March 10, 2011
ATLANTA - Professor Sylvia B. Caley, Assistant Clinical Professor and co-Director of the HeLP Legal Services Clinic, offers law students the unique opportunity to research and draft legislation for real clients to help them solve real problems. Students also support their not-for-profit client organizations in seeking sponsors in the Georgia General Assembly for their clients’ proposed legislation, and if they are lucky, they even get to see these bills become the law of Georgia.
In Caley’s Health Legislation and Advocacy course, students are paired with non-profit organizations in the community who are grappling with problems they have determined might be good candidates for legislative solutions.
Caley envisioned this course as a way for students to hone their understanding of the legislative process and their skills in legal research, legislative drafting, client counseling, and client advocacy, particularly as these skills relate to improving the health of Georgians. Before joining the law school in 2005 and serving as the Director of the Health Law Partnershp, Caley had experience lobbying for low-income populations in Georgia. From 1989 to 1998, she was an attorney with the Atlanta Legal Aid Society.
"My goal in offering this course is to introduce students to the role of the legislature in developing law and social policy in Georgia," said Caley. "Understanding that there is a legislative process, which is governed by rules, helps to prepare students for practice."
In this two-semester course, students are paired with their not-for-profit community partners in the fall semester for an initial consultation meeting. After reviewing the problem with their community partner, students then conduct research and draft a client memo explaining the legal context of the client’s problem and possible legislative solutions.
Students then meet twice more with their partners: first, to update them on their research progress, and ultimately to present them with the finished product. If the clients approve the work, they can decide to introduce it as a bill during the legislative session the following spring.
In the spring semester, the students spend most of their time at the Capitol. This time may be spent supporting community partners in their meetings with state legislators about sponsorship of the bills, observing subcommittee meetings, or observing general legislative sessions.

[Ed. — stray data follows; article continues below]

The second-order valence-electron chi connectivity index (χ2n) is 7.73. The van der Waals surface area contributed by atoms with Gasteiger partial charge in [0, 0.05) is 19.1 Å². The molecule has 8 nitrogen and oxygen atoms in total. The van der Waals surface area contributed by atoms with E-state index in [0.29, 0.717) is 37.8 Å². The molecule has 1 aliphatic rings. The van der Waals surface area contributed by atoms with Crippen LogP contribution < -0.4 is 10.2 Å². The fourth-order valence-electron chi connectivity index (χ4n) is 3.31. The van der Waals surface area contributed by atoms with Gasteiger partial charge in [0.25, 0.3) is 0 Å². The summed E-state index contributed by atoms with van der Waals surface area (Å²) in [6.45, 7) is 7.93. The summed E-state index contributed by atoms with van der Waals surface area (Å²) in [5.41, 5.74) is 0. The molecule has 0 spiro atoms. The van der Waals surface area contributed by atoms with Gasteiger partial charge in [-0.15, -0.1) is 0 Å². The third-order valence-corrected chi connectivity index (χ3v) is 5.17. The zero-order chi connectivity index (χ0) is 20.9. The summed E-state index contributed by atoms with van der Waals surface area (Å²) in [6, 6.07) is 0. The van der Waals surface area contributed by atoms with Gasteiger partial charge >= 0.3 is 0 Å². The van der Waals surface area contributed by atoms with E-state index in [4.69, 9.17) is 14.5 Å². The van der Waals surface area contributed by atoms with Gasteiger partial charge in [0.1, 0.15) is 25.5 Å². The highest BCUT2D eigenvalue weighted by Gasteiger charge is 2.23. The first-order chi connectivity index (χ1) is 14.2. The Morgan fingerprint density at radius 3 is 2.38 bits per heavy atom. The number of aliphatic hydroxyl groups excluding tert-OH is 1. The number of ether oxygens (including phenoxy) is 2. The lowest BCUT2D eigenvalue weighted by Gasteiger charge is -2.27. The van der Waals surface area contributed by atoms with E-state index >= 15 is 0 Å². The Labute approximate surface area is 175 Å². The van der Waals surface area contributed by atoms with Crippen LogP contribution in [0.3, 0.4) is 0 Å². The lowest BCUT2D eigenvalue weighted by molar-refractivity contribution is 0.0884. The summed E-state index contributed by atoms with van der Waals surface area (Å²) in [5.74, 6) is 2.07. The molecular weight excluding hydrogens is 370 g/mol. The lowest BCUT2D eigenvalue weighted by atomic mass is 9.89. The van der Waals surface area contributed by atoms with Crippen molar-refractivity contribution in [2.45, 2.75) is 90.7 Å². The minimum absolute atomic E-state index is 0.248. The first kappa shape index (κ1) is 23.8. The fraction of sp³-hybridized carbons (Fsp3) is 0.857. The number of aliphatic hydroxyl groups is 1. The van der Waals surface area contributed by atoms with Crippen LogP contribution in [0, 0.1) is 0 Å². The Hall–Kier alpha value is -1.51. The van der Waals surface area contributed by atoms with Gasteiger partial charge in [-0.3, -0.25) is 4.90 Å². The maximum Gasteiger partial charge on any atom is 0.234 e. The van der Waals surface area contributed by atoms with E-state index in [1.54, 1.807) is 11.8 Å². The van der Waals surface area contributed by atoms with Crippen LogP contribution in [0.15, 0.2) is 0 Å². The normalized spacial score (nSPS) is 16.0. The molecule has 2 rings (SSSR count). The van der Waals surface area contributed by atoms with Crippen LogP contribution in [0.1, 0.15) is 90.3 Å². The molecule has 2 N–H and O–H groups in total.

Ryan Hussey, J.D. 2010, and Raymond Lindholm, 3L, worked as a team in last year’s class with the governmental affairs department at Children’s Healthcare of Atlanta. Children’s had previously worked with Caley and law students from the HeLP Clinic on litigation strategies to procure home health services for permanently disabled children who were awaiting discharge from Children’s hospitals.
"Working with my community partner was both challenging and rewarding. No other experience in law school is quite like it," said Hussey. "While clinics teach you to counsel and advise clients, working with our community partner was instead a collaborative effort with other professionals, each bringing different skills to the table."
This year, Children’s has partnered with law students Melissa Haberlen, 3L, and James Lee, 3L, to work on a law to improve child car passenger safety by increasing the age of children required to be in booster seats. Recently, Senate Bill 88, which raises the age from six to eight years when children can stop using booster seats in cars, passed 38-13 in the state Senate, and now goes to chambers to resolve any differences with a companion bill, HB 279, that was passed in the House.
Other partners this year include the Georgia Advocacy Office, a non-profit disability organization seeking to amend the appeals process for Medicaid patients, and Georgians for a Healthy Future, which seeks to address the implementation of health care reform in Georgia.
Caley regularly invites speakers whose jobs involve working at the State Capitol. These speakers include state representatives and senators, budget experts, media representatives who report on legislative affairs, and lobbyists working for local firms or special interest groups.
"The speakers gave the class not only great insight into the inner workings of the government, but also a glimpse of the many different ways you can utilize a law degree outside of a traditional firm," said Lindholm. "Sometimes I would run into the speakers at the Capitol and be able to approach them because we had met in the class."
"The students’ assistance in the legislative process has been invaluable," said Cindy Zeldin, Executive Director of Georgians for a Healthy Future. "As students they do not lobby for these bills, but they really support our efforts to make better laws for a healthier Georgia."